Reviews, YA Mystery

Book Review: The Naturals by Jennifer Lynn Barnes

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Goodreads Summary:

Seventeen-year-old Cassie is a natural at reading people. Piecing together the tiniest details, she can tell you who you are and what you want. But it’s not a skill that she’s ever taken seriously. That is, until the FBI come knocking: they’ve begun a classified program that uses exceptional teenagers to crack infamous cold cases, and they need Cassie.

What Cassie doesn’t realize is that there’s more at risk than a few unsolved homicides— especially when she’s sent to live with a group of teens whose gifts are as unusual as her own.

Sarcastic, privileged Michael has a knack for reading emotions, which he uses to get inside Cassie’s head—and under her skin. Brooding Dean shares Cassie’s gift for profiling, but keeps her at arm’s length.

Soon, it becomes clear that no one in the Naturals program is what they seem. And when a new killer strikes, danger looms closer than Cassie could ever have imagined. Caught in a lethal game of cat and mouse with a killer, the Naturals are going to have to use all of their gifts just to survive.

My Initial Thoughts:

I’d read one of Ms. Barnes books before and I liked it….a lot! It wasn’t a murder mystery like this one, but it had to deal with spies and government operatives. I’m a sucker for those stories.

Review:

Now, let’s talk about The Naturals. I really like this book. The main character, Cassie, is very observant, or what the FBI would call a profiler only she doesn’t know it until she gets the attention of the FBI one day. She knew she was different because she never fit in wherever she was. Cassie gets recruited into the The Naturals program, where other teenagers also have a natural ability whether it is to tell if someone is lying, what their emotions are, or how to profile people.

When Cassie gets to the program, she meets what I call the “Fantastic Four”, soon to become the “Fantastic Five”. Each teenager has one specific talent: Lia can lie like nobody’s business and also detect lies, Michael can read emotions off a person and has a very good poker face, Sloane sees the world through a mathematical point of view and can hack any government program or database, and Dean is a profiler, just like her.

The “romance” in the story takes the back burner throughout the whole book, and sometimes its hard to pick up the subtle hints here and there. Some of you may be Team Dean or Team Michael, but what I loved the most was the case and how all five of them even though they are messed up, can do good in the world one case at a time. It’s like a teenage Bones/CSI crossover. I love it!

Ms. Barnes has a PhD in Psychology and Cognitive Science, and her knowledge is sprinkled throughout the book. I absolutely love it when authors add their area of expertise to their novels. It takes the books up another notch!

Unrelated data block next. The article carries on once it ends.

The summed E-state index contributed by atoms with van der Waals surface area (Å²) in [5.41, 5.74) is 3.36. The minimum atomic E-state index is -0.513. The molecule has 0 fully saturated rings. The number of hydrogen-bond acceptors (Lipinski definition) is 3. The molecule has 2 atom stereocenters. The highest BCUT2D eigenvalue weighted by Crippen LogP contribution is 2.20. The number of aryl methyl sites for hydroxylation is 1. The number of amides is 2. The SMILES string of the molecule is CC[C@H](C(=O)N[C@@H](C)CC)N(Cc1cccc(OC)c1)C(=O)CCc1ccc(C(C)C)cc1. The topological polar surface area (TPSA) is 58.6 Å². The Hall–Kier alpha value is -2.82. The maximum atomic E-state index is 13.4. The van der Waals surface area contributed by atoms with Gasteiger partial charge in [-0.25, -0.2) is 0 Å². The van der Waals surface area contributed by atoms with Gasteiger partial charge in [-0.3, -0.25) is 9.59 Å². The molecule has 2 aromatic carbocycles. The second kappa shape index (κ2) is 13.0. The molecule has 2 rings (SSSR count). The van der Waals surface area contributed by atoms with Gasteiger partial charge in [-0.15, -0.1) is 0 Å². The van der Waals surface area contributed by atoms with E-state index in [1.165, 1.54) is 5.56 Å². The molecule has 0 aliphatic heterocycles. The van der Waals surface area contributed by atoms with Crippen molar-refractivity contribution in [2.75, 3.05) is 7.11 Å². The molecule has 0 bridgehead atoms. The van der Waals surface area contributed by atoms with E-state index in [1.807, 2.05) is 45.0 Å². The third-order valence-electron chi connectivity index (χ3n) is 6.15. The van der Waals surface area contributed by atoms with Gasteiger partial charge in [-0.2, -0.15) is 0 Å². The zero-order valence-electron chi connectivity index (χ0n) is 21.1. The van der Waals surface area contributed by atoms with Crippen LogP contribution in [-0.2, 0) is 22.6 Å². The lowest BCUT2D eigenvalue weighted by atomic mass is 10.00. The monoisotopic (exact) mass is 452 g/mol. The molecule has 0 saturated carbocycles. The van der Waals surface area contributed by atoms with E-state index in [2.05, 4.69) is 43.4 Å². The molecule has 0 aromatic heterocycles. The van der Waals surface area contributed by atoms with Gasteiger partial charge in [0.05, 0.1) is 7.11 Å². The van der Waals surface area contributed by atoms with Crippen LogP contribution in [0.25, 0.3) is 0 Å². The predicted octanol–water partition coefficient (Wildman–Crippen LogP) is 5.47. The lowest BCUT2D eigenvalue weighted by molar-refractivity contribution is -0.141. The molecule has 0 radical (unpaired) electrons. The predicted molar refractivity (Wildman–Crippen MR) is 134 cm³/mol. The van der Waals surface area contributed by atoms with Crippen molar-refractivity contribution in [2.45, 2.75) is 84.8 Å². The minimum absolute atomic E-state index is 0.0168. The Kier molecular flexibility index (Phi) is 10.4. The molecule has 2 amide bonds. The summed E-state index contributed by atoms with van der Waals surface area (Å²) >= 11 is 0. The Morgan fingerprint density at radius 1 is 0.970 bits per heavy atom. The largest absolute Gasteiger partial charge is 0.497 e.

Rating: 4.5/5

thenaturals

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Book Blast from the Past

Book Blast from the Past Review: The Princess Diaries #1 by Meg Cabot

The Princess Diaries
The Princess Diaries

This month I have chosen The Princess Diaries by Meg Cabot to be featured in my Book Blast from the Past Feature. When I was 13, The Princess Diaries series was my favorite series and it helped me get through middle school which was a hard time for me because I was the new girl in a new place.

Originally Published: 2001

Copy Read: Princess Diaries Collection (#1-3)

Publisher: Harper Teen (A HarperCollins Publishers Imprint)

Goodreads Summary:

She’s just a New York City girl living with her artist mom…

News Flash: Dad is prince of Genovia. (So that’s why a limo meets her at the airport!)

Downer: Dad can’t have any more kids. (So no heir to the throne.)

Shock of the Century: Like it or not, Mia Thermopolis is prime princess material.

Mia must take princess lessons from her dreaded grandmére, the dowager princess of Genovia, who thinks Mia has a thing or two to learn before she steps up to the throne.

Well, her father can lecture her until he’s royal-blue in the face about her princessly duty–no way is she moving to Genovia and leaving Manhattan behind. But what’s a girl to do when her name is Princess Amelia Mignonette Grimaldi Thermopolis Renaldo?

Review:

The last time I read this book was in 2004. I had forgotten how witty Mia is and how hilarious Mia and Lilly are together. I swooned for Michael at 13, and I swooned at 22 again. My 13 year old self enjoyed this book, and today my 22 year old self is enjoying it as well. Mia deals with real life problems, even if some people would classify them as first world problems, but they are real problems nonetheless. Problems like the separation of parents, love life problems, having to deal with your mother dating other people that is not your father, and dealing with family that you are not exactly fond of. We will all have those issues at some point [if we don’t already]  in our lives and Mia helps us see how bad it can get, but also that it isn’t all horrible. The Princess Diaries is a book that can be enjoyed by many, and the witty lines in the book only adds to its amazing-ness (Yes, I am aware “amazing-ness” is not a real word.)

Rating: 5/5

Rating System:

1/5: I hate it.

2/5: It had some redeeming qualities but overall, not a good book.

3/5: I like it /A fun read.

4/5: I really like it, but something is missing.

5/5: I love it! It’s as close to perfection as it can get!